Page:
College Math Teaching

February 8, 2016

Where these posts are (often) coming from

Filed under: academia, linear albegra, student learning — Tags: , — collegemathteaching @ 9:57 pm




Yes, my office is messy. Deal with it. 🙂 And yes, some of my professional friends (an accountant and a lawyer) just HAD to send me their office shots…pristine condition, of course.
(all in good fun!)

Note: this semester I teach 3 classes in a row: second semester “business/life science” calculus, second semester “engineering/physical science” calculus and linear algebra. Yes, I love the topics, but there is just enough overlap that I have to really clear my head between lessons. Example: we covered numerical integration in both of my calculus classes, as well as improper integrals. I have to be careful not to throw in \int^{\infty}_{-\infty} \frac{dx}{1+x^2} as an example during my “life science calculus” class. I do the “head clearing” by going up the stairs to my office between classes.

Linear algebra is a bit tricky; we are so accustomed to taking things like “linear independence” for granted that it is easy to forget that this is the first time the students are seeing it. Also, the line between rigor and “computational usefulness” is tricky; for example, how rigorously do we explain “the determinant” of a matrix?

Oh well…back to some admin nonsense.


January 26, 2016

The walk of shame…but

Filed under: academia, research — Tags: , — collegemathteaching @ 9:07 pm

Well, I walked to our university library with a whole stack of books that I had checked out to do a project…one which didn’t work out.

But I did check out a new book to get some new ideas…and in the book I found a little bit of my work in it (properly attributed). That was uplifting.

Now to get to work…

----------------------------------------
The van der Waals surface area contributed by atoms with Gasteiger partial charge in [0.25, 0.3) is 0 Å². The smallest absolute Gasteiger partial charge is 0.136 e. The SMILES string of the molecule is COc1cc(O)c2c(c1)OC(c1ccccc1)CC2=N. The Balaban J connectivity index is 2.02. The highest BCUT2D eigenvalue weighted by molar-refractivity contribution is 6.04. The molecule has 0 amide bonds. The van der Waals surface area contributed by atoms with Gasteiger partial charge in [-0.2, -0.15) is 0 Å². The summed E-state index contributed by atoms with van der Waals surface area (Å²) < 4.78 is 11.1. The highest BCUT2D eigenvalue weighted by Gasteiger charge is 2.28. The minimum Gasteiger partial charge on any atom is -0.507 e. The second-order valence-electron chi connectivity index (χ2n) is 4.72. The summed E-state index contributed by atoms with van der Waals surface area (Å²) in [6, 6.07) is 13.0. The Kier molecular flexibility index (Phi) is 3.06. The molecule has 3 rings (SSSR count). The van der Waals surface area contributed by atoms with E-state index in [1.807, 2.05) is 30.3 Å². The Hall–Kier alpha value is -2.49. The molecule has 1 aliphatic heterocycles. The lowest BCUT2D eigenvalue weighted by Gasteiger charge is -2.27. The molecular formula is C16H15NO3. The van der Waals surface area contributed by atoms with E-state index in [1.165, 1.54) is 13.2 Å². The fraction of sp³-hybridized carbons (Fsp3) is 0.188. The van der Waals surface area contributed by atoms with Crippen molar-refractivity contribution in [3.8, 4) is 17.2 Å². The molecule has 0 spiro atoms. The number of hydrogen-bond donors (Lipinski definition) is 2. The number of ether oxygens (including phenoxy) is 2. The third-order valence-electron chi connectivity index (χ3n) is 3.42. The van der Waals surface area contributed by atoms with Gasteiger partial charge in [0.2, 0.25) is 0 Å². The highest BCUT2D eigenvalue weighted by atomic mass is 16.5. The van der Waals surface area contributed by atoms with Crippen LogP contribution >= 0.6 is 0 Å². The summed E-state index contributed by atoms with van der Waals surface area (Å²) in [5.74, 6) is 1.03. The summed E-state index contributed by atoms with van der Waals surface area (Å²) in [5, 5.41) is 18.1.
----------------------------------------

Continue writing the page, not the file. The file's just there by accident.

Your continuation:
August 21, 2015

Just shoot me. Now. (personal…and my screw up…)

The upcoming semester line up:

1. My original schedule called for science/engineering calculus II, “business calculus” I, and numerical analysis. No, my specialty is pure math (topology) but I got roped into teaching this course a few years ago, and because no one complained…guess who is stuck with it now? 🙂 (and yes, as an undergraduate, and once as a part time graduate student, I made C’s in this class)

2. But a part time faculty who taught our actuarial mathematics classes got called away so..I said “if you can’t find anyone else…” and so I got stuck with that class (in lieu of the “business calculus” class)

3. I get an e-mail about the class; I read the Fall 2014 syllabus and so prepare based on that (since it is Fall 2015)..but the topics for that class go “spring, fall, off, fall, spring” instead of “fall/spring”…so I had prepared FOR THE WRONG CLASS and ordered THE WRONG BOOK.

I caught that a week prior to classes starting..hence frantic e-mail to the department chair and secretary….and I’ll have to really work some this weekend.

Fortunately much of the stuff in this topic (“life contingencies”) is like reliability engineering and I’ve had that class. Things like the “survival function” and “bathtub curve” are familiar to me. The mathematics won’t be hard; I’ll have to focus my self study on definitions and notation.

Still, this is more interesting than I’d hoped that it would be.

The positive: I’ll have learned some new mathematics (I always learn something new every time I teach numerical analysis) and new applications of mathematics (the life contingencies …and I’ve already learned a little bit of interest theory by preparing for the class that I thought that I was teaching..)

The university
But our university (6000 students, 5000 undergraduates) is suffering from an enrollment slump for the second year in a row. We are at about 85-88 percent of what would be a “healthy” enrollment. The place is in turmoil; we lost our athletic director, provost (left) and president, the flagship basketball team has hit rock bottom and things are in disarray.

So we have a second “small” class but this time: enrollments are UP in our remedial sections. UP. And many who couldn’t place into our regular calculus sequence have been admitted…by …engineering. Seriously. They are hurting that badly, and when they hurt, WE hurt.

I’ll be shielded from much of that in the classroom because of the classes I am teaching BUT with these changes come “changes in major”; we are going to try to make our major easier to navigate by trying to maximize flexibility by making our “required courses” less prerequisite dependent. It will water down the major somewhat but hopefully make it more likely that we keep a major.

Oh well…this is what I get for taking my Ph. D. in pure mathematics instead of applied. 🙂


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